I don't think you can break the cycle. You can create a replacement that is more profitable (HMOs were an attempt in the 1970s, then they turned evil in the 1980s), or you can require the replacement by law (universal service).

I don't believe in conspiracies. I don't think that the food giants, the health service giants, and the media giants sit around inventing these things. It built up slowly and now has become institutionalized. Institutions protect their own existance.

Who is the vilian here? The company seeks to teach children that "eating the right food makes you popular" or this guy I know who we'll call "Tom".

In 2008 three things happened to "Tom". (1) he turned 40. (2) he realized that most of what he had been taught about food was myth, not fact. (3) he realized that he'd been rationalizing his lack of physical fitness as some kind of nerd chic.

Therefore in 2009 he got on Weight Watchers to re-teach himself about food. It was fact based, and helped him lose a lot of his food myths. Best of all, the technques used to lose weight were the habits needed to keep it off. Thus, when he lost 40 pounds (went from 204 to 164) he now had 9 months of practice on how to eat right (he could just eat a little more than before). He started walking a LOT more and working out at home. At first he couldn't walk a mile without stopping to catch is breath, or do 3 push-ups. Now he can walk 2 miles, do 10 pushups, and 30 "jack knife" exercizes; nothing exciting but more than he could do before.

However, let's look at why Tom is evil.
  • No snacks. He no longer snacks all night. "Don't bring it into the house if you don't want it in your mouth" means less profits for Nabisco. If everyone did this, his home state of New Jersey would lose jobs at the local M&M factory.
  • Execize for free. He refused to do exercises that have a recurring cost: no gym membership. Yes, he bought an AbRocket and a Wii Fit, but those are CapEx, not OpEx. It doesn't cost anything to go for a walk. His daily drive to the train station is now a walk: less profit for the gas station, the monthly parking company, and his auto insurance company makes less because they gave a discount for not driving to work.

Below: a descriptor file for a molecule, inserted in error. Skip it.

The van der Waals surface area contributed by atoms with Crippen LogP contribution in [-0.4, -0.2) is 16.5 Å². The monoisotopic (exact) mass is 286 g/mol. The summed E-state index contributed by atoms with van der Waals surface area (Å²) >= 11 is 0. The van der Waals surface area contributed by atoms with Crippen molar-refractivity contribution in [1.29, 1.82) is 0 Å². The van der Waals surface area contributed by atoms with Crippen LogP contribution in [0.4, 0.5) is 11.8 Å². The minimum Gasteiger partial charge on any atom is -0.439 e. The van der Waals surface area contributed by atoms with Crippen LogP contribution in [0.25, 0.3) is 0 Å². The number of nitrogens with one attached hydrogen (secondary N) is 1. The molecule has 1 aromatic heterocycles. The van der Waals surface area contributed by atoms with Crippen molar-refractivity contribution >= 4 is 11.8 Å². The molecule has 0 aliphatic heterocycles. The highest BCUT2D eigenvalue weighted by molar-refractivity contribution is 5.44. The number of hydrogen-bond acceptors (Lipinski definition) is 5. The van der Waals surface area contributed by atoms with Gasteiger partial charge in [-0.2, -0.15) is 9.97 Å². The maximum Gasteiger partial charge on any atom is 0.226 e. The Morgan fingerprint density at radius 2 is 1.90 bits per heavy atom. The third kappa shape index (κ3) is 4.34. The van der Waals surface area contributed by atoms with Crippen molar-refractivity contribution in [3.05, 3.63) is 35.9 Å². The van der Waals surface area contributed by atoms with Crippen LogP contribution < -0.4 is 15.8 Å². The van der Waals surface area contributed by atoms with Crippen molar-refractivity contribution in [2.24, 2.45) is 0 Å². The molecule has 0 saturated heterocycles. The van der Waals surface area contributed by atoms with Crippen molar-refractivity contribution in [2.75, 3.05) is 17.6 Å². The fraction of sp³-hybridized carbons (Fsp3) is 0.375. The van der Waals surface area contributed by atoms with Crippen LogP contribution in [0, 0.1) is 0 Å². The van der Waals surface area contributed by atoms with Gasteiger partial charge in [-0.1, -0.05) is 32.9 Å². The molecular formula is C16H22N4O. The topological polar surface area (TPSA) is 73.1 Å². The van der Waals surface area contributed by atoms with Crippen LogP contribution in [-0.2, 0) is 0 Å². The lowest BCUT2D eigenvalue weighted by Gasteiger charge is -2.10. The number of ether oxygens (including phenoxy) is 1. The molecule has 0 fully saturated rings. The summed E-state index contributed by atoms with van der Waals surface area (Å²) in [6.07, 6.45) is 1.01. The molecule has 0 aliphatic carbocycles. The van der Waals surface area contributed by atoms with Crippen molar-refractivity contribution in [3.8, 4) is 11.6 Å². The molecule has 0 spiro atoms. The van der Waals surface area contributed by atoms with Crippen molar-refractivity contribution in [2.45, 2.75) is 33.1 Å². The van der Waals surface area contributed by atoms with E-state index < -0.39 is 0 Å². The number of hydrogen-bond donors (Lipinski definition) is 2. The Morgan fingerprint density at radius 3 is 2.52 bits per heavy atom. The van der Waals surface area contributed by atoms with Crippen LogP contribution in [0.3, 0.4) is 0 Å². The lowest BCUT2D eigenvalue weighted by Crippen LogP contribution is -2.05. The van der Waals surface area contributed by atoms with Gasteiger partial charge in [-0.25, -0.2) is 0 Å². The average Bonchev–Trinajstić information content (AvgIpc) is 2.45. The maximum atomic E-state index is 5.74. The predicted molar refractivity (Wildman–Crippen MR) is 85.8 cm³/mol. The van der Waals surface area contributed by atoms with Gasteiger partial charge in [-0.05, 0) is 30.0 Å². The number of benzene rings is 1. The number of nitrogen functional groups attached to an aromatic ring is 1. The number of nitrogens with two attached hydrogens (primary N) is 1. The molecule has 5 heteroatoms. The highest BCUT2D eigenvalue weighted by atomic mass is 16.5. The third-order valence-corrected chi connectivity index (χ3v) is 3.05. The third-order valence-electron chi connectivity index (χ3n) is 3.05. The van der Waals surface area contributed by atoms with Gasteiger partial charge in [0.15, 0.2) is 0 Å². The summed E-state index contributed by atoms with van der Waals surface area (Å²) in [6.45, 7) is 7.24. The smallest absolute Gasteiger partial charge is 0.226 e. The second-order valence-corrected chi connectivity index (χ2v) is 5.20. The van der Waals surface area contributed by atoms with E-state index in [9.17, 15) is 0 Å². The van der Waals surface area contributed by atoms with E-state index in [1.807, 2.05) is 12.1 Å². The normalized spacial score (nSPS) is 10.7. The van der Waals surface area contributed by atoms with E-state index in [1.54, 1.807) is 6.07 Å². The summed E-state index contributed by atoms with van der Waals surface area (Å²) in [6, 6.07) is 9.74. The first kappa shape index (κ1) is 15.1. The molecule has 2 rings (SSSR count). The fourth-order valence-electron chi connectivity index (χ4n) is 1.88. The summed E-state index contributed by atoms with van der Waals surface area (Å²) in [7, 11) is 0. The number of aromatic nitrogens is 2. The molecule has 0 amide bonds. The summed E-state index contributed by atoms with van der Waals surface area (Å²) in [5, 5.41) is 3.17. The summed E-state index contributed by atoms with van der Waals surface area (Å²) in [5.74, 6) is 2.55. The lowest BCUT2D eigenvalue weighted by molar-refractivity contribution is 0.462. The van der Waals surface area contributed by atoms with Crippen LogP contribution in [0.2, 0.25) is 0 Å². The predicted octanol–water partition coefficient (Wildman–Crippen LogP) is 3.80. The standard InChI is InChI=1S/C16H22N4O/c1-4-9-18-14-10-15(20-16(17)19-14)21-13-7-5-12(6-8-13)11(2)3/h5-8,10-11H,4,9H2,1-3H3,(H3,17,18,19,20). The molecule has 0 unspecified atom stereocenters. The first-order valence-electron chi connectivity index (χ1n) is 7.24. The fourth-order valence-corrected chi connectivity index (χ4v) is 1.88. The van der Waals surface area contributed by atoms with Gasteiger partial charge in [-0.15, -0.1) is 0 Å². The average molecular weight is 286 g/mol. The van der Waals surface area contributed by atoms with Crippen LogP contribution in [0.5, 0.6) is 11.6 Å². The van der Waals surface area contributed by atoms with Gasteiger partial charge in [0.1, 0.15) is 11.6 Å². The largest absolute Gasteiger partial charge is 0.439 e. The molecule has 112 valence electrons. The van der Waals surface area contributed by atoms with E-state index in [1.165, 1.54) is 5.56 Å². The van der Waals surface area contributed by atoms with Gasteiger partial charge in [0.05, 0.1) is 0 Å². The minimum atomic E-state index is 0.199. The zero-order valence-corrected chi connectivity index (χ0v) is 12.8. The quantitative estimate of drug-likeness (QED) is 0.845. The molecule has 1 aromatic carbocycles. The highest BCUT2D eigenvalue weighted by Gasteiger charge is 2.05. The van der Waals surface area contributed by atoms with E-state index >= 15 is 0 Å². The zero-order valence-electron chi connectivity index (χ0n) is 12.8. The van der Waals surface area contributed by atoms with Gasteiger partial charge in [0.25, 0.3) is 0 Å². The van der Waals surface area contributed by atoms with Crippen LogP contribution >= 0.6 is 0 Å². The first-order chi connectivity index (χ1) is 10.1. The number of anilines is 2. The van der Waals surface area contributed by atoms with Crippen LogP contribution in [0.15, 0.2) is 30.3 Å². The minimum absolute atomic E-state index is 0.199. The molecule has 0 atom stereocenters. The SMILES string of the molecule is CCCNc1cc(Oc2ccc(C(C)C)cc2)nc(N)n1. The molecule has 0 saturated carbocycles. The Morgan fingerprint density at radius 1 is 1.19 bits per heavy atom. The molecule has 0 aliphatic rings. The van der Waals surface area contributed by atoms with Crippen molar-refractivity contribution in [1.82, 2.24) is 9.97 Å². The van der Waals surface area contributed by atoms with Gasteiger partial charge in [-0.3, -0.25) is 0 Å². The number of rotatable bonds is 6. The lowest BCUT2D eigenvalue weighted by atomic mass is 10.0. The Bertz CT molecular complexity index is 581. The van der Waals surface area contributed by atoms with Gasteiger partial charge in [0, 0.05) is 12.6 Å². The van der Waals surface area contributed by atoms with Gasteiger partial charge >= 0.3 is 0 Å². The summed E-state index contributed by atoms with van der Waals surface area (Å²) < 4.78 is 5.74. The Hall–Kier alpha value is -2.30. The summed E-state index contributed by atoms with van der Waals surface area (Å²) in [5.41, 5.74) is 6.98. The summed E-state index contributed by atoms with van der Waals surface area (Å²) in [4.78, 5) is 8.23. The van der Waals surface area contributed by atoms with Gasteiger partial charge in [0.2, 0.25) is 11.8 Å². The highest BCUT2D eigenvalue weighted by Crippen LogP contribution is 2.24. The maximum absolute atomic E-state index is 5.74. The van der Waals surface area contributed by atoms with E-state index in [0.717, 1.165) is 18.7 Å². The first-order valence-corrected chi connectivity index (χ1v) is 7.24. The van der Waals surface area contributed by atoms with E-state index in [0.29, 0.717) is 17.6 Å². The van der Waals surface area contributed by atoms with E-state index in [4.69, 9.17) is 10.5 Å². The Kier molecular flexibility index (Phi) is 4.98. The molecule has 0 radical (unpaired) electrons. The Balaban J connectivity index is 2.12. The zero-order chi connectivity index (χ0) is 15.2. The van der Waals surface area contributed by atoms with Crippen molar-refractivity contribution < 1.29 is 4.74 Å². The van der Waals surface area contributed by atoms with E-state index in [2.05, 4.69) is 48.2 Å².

Those are just some examples of how evil this person is. If everyone did both of those things today, the economy would be in terrible shape tomorrow.

That's why the insurance companies spent $5,000,000 every day of the healthcare debate. Our friend Tom spent $200 in donations to various pro-reform groups, and $300 of his own money helping his local MoveOn chapter produce 3 rallies (One got TV coverage on WWOR, two got newspaper coverage)

Five million per day verses the grass roots. Who is gonna win?

So, Steve Case, do you and your foundation really want to change things? Here's what you can do:
  • Change Congress: Change how congress is funded, so the incentive is to do what's right for the people, not companies. Citizen-funded elections will do this.
  • Change Wall Street. Unblock governance reform. Do things to encourage long-term thinking, and un-do the things that encourage short-term thinking. Permit instutional investors on boards of directors (currently banned, leaving boards to be filled with short-term profit-minded folks). Forbid the same person from being both CEO and President of the board (the president sets the CEO salary).
  • Change the media. Permit them to buy their way out of being publicly held. The Newspaper Revitalization Act would allow newspapers to operate as non-profits.
Steve, you are right. People aren't unhealthy because insurance is one way or another, people are unhealthy because of the simple life choices people make. However, this is like the airline CEO blaming an individual mechanic when the real problem is that he's created a system where all mechanics are making mistakes because they are overworked and under-trained.

Steve, your article ends with good advice: "Eat less food and make smarter choices about what to consume. Move your body more. Don't smoke." Why don't you add another item to your list: "Change the system"

Tom

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God, I am sick of blame-the-victim rhetoric from rich people. Yes, there is quite a bit of lifestyle-mediated illness going on. You know what else contributes to those conditions, probably more so than individual failure to be good little puritan self-denial zombies? Stress and poverty! It has been shown for example that the risk of diabetes is higher in impoverished communities regardless of obesity level. Fix the system so that we do not reward shoveling of risk and expense onto the worker (hell, fix our system so that we do not reward employing that worker overseas and leaving onshore populations to scrabble by with crappy WalMart jobs), and then the captains of industry are free to mouth off about personal responsibility being the root of all health care expense. Until then they can just zip it.

We have also of course fucked up preventative health care in this country. Partly this is through paying the cognitive specialties so poorly and shitting on them so much that nobody wants those jobs, but also I think through the basic model that has defined preventative care as "go to your doctor, get tests, get meds". There is absolutely a place for that role, but there needs to be more comprehensive support for well-being throughout the lifespan, and not just at the doctor's visit level. (OK, I'd flesh this out more, but must run to hockey! Zoom!)